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The death sentences

SHOULD WE LIVE with the death penalty? The sentencing to death of three of those found guilty in the Parliament attack case by the special POTA court is bound to agitate questions about the use and imposition of capital punishment. There are two kinds of issues that the sentencing throws up. First, the narrower or limited one — namely, whether the three men (Shaukat Hussain Guru, Mohammed Afzal and S.A.R. Geelani) deserved to receive this harshest of punishments. And second, the more general and wide-ranging one — namely, whether there is any place for capital punishment in a modern and civilised society. In his order, the special court judge, S.N. Dhingra, addresses the first question by trying to show why the Parliament attack case falls into the category of the "rarest of the rare cases", or those that warrant the death penalty. While describing those who he sentenced as hardcore terrorists and enemies of mankind, his order also touches on the second issue by providing a general justification for the death penalty: "The punishment in such cases must be a deterrent to others".

Mr. Dhingra has made it more than clear why he believes that those he found guilty should be treated with no leniency whatsoever. However, one of the things that the history of capital punishment in this country (as well as many others) has demonstrated is that in highly sensitive or emotive cases, there is no guarantee that justice will not miscarry in the face of social pressures for conviction or the presence of an overzealous prosecution. Moreover, a further problem with the application of the death penalty is that it involves a great deal of judicial discretion; as a result, whether a person is hanged or not depends considerably on the views of a particular judge. For instance, in the Rajiv Gandhi assassination case, the special court in Tamil Nadu sentenced all 26 accused to death. A year later, the Supreme Court commuted three of the death sentences to life and released 19 defendants on the grounds that they were guilty only of relatively minor offences and had already served several years in custody as undertrials. The inevitability of judicial error in a penalty that is (uniquely) irrevocable is one of the truly frightening features of capital punishment.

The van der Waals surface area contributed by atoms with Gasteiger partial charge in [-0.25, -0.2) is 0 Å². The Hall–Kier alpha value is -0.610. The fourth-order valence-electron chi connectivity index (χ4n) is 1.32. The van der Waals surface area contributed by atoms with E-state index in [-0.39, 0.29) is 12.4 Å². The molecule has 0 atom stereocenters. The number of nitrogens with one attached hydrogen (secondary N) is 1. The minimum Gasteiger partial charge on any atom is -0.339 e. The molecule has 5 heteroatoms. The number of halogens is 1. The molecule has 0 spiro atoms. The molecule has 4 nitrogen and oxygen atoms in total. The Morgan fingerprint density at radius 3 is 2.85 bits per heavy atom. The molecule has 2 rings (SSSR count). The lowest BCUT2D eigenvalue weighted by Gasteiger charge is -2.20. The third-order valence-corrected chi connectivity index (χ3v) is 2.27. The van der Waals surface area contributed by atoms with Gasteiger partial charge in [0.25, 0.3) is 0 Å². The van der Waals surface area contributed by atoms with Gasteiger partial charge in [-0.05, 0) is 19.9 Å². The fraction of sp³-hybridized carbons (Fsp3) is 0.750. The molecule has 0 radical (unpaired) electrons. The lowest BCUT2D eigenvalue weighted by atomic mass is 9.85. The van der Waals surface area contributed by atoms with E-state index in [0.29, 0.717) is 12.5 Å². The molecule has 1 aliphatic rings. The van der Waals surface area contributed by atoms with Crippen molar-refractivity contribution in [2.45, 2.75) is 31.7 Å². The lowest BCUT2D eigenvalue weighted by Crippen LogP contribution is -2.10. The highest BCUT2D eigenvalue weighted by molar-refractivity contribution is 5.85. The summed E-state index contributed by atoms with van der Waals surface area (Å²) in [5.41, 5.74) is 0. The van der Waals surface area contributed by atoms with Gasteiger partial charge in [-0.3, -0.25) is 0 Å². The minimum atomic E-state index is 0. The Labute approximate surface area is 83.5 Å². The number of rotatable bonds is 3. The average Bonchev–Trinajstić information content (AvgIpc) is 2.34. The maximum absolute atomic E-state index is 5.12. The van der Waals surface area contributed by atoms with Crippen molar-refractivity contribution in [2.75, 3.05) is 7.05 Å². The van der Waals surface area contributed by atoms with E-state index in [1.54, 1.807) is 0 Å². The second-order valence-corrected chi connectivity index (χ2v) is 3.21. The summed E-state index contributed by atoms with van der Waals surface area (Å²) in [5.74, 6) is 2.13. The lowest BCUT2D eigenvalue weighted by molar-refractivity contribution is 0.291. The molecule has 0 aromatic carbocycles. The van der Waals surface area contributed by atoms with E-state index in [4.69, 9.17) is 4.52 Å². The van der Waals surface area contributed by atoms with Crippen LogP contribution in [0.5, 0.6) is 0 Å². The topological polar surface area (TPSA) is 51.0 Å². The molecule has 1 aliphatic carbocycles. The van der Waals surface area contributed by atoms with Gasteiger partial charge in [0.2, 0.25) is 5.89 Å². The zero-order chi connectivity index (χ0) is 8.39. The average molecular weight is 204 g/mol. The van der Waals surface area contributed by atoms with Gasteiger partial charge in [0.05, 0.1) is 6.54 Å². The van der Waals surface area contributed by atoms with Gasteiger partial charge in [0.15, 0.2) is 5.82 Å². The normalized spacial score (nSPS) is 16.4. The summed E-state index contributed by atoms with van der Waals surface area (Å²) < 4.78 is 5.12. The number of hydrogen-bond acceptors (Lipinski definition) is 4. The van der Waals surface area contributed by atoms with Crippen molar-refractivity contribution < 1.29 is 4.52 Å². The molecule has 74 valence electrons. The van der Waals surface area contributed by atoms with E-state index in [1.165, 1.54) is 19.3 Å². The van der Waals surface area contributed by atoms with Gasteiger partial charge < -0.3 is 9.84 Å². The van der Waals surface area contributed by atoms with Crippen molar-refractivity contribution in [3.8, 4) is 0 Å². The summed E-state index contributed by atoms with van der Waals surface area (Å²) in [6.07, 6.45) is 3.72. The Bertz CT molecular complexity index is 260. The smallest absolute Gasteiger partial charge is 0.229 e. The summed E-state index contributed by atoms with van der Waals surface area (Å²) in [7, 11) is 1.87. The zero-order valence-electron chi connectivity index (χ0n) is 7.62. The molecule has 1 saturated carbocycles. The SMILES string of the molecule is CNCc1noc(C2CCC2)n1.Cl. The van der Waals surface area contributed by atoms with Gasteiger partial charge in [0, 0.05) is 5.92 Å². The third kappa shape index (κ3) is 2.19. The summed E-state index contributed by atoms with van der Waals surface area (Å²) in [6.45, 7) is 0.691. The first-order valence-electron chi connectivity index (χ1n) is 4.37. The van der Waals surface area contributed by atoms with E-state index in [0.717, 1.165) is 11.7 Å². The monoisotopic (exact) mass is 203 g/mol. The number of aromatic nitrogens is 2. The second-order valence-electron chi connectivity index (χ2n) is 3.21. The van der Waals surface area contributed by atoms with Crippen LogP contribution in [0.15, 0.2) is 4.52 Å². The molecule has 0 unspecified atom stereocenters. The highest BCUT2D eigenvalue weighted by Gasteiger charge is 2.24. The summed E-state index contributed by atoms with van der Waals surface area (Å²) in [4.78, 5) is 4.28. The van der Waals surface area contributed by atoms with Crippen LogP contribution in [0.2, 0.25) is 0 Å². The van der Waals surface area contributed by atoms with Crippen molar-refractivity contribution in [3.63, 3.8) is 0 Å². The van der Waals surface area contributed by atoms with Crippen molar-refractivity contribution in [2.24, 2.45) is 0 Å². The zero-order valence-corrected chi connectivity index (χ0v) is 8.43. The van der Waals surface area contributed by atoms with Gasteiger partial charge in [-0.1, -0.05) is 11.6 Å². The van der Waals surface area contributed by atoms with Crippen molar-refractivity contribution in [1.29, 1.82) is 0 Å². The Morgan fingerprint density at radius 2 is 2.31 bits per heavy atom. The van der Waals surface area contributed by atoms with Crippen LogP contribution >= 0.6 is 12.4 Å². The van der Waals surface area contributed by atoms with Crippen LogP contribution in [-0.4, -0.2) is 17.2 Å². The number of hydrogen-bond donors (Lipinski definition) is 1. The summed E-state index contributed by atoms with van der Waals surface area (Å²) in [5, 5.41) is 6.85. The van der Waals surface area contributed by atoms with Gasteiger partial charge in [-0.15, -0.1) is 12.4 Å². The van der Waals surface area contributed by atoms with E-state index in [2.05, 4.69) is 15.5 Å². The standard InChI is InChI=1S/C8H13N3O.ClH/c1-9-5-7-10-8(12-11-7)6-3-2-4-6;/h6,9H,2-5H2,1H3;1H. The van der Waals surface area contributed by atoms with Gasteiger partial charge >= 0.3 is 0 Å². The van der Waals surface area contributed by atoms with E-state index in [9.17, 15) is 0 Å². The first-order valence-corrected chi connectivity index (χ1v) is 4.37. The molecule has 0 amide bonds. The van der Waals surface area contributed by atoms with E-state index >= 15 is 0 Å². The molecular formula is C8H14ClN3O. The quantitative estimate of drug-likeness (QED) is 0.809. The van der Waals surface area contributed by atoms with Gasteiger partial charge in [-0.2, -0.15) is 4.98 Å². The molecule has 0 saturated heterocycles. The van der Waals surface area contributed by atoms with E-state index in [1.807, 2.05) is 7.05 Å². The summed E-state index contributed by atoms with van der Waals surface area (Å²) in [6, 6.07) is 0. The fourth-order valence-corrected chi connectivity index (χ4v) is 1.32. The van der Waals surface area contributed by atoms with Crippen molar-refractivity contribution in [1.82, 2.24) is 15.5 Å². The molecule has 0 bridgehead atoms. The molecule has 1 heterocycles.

As for the Parliament attack case, the role of at least one of the three sentenced to death — the suspended Delhi University lecturer, S.A.R. Geelani — seemed somewhat marginal to the overall conspiracy. In fact, none of the three was directly responsible for perpetrating the outrage within the precincts of Parliament House. On this question, however, the court has adopted a strict construction of the law, having observed that those who hatch a criminal conspiracy to wage war against the nation are equally guilty as the actual perpetrators of the crime. As for the court's general observation that the death penalty acts as a deterrent, it is an argument that is commonly advanced by proponents of capital punishment. However, there is no conclusive empirical basis to the claim that the death penalty puts off or discourages potential criminals. The death penalty continues to apply to a wide range of offences in India even as more and more countries all over the world are turning abolitionist, many of them in law and the others in practice. It is odd that even as the international consensus against the death penalty increases continuously, the scope for applying it has increased in India over the years. The most recent example of this, of course, is the revival of TADA through the passing of POTA, a legislation that was modelled on the lapsed law and is disturbingly similar in many ways. Criminals deserve to be punished and, if their crimes warrant it, with severity. But even harshness has its limits, which are dictated by conceptions of justice and a respect for human life and dignity. And as long as effective alternatives to capital punishment exist, there will always be doubts about its use as an instrument of social policy.

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